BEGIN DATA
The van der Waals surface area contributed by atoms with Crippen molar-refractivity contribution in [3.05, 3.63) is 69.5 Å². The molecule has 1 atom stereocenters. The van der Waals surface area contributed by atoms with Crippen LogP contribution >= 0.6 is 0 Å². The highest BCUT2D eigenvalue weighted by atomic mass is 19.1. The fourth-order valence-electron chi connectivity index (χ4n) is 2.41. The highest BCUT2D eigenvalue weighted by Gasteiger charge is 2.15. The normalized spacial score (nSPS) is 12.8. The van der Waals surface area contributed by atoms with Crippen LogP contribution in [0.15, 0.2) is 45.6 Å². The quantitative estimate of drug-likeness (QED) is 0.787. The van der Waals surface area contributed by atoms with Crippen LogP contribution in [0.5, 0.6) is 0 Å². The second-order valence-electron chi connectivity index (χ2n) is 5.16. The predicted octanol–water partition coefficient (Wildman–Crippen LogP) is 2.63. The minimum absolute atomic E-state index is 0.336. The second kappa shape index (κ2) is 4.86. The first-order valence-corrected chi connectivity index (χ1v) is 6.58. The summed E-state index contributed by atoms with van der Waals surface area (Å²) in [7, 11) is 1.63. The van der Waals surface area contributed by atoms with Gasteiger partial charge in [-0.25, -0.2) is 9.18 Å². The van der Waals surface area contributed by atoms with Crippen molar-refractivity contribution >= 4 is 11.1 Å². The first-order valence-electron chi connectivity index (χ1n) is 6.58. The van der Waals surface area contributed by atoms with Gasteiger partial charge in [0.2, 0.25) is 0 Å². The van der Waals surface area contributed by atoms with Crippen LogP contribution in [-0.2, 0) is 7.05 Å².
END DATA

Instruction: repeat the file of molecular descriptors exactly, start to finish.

The van der Waals surface area contributed by atoms with Crippen molar-refractivity contribution in [3.05, 3.63) is 69.5 Å². The molecule has 1 atom stereocenters. The van der Waals surface area contributed by atoms with Crippen LogP contribution >= 0.6 is 0 Å². The highest BCUT2D eigenvalue weighted by atomic mass is 19.1. The fourth-order valence-electron chi connectivity index (χ4n) is 2.41. The highest BCUT2D eigenvalue weighted by Gasteiger charge is 2.15. The normalized spacial score (nSPS) is 12.8. The van der Waals surface area contributed by atoms with Crippen LogP contribution in [0.15, 0.2) is 45.6 Å². The quantitative estimate of drug-likeness (QED) is 0.787. The van der Waals surface area contributed by atoms with Crippen LogP contribution in [0.5, 0.6) is 0 Å². The second-order valence-electron chi connectivity index (χ2n) is 5.16. The predicted octanol–water partition coefficient (Wildman–Crippen LogP) is 2.63. The minimum absolute atomic E-state index is 0.336. The second kappa shape index (κ2) is 4.86. The first-order valence-corrected chi connectivity index (χ1v) is 6.58. The summed E-state index contributed by atoms with van der Waals surface area (Å²) in [7, 11) is 1.63. The van der Waals surface area contributed by atoms with Gasteiger partial charge in [-0.25, -0.2) is 9.18 Å². The van der Waals surface area contributed by atoms with Crippen molar-refractivity contribution >= 4 is 11.1 Å². The first-order valence-electron chi connectivity index (χ1n) is 6.58. The van der Waals surface area contributed by atoms with Gasteiger partial charge in [0.2, 0.25) is 0 Å². The van der Waals surface area contributed by atoms with Crippen LogP contribution in [-0.2, 0) is 7.05 Å².